In theory, after the US' withdrawal, the geopolitical color of the CPTPP suddenly diminished, allowing for greater development and growth based on the principles of free trade and multilateralism. Specifically, there should be less unnecessary pressure and resistance within the CPTPP regarding China's application to join. However, it cannot be denied that the US still casts a shadow over the CPTPP, as all the members currently displaying a negative attitude toward China's accession are American allies, which clearly has a reason behind it. These countries have not openly opposed China's entry, but their attitude is evident. The US' drastic fluctuations in attitude toward the TPP may not have left a deep enough lesson for them.

If we exclude political interference, the benefits that China's accession would bring to the CPTPP are obvious. It would greatly increase the CPTPP'S scale and influence, generating significant spillover effects. Scholars from the Brandeis International Business School and Johns Hopkins University have found that if China were to join, the global income gains generated by the CPTPP, would quadruple to $632 billion, or a quarter more than in the original TPP with the US. China's accession means that the consumer base of CPTPP members will triple, and the pact members' total GDP will expand by 1.5 times, benefiting not only all members but also contributing to the global trade and economic development. In conclusion, The CPTPP without China and the CPTPP with China cannot be mentioned in the same breath.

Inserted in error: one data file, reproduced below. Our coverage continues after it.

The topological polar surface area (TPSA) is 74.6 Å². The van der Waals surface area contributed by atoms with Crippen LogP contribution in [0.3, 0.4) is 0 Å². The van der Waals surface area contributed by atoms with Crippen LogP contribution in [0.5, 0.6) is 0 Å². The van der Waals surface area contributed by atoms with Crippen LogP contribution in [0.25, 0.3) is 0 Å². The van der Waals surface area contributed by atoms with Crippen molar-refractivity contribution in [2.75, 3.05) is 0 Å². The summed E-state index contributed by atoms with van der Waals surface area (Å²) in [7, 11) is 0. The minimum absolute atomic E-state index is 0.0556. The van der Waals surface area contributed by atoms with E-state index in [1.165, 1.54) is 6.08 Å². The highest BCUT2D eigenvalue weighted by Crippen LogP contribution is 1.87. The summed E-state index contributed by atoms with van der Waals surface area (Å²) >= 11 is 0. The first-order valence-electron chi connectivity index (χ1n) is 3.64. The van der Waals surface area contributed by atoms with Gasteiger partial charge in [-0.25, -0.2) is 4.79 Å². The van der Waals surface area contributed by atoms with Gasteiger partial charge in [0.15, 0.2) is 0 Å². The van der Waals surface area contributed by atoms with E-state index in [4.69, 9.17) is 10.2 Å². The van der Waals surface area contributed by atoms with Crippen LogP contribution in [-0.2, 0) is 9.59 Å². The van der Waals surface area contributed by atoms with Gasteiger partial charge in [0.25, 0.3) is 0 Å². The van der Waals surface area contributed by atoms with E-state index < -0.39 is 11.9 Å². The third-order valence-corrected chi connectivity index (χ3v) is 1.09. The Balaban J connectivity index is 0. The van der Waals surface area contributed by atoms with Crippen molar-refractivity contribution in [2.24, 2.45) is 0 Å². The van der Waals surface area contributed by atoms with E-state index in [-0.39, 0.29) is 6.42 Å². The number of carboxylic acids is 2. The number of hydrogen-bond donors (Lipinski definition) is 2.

The sincerity of China's application to join the CPTPP is beyond doubt. Some people make an issue of China's difficulty in meeting the "high standards" of the CPTPP, questioning China's ability in this regard. However, if one has knowledge about China's accession negotiations to the WTO, this would not be seen as a problem. At that time, China was considered to have gaps in various standards of the World Trade Organization (WTO), but after several years of effort, China has become a recognized top performer within the WTO. Since China has the confidence to apply for membership, it will definitely fulfill its commitments. China's international credibility in terms of commitments is among the highest among major countries.

From joining the WTO to the Regional Comprehensive Economic Partnership (RCEP), and now the CPTPP, China has embraced the world with open arms. Initiatives such as the Belt and Road Initiative and the Asian Infrastructure Investment Bank (AIIB) are also open to all countries. We hope that the 12 member countries of the CPTPP can share the same level of openness and spirit. How the CPTPP member countries view China's accession will become an important criterion for evaluating their fairness and openness, and it will also show people whether the CPTPP has the potential to become the "most outstanding trade agreement in the world."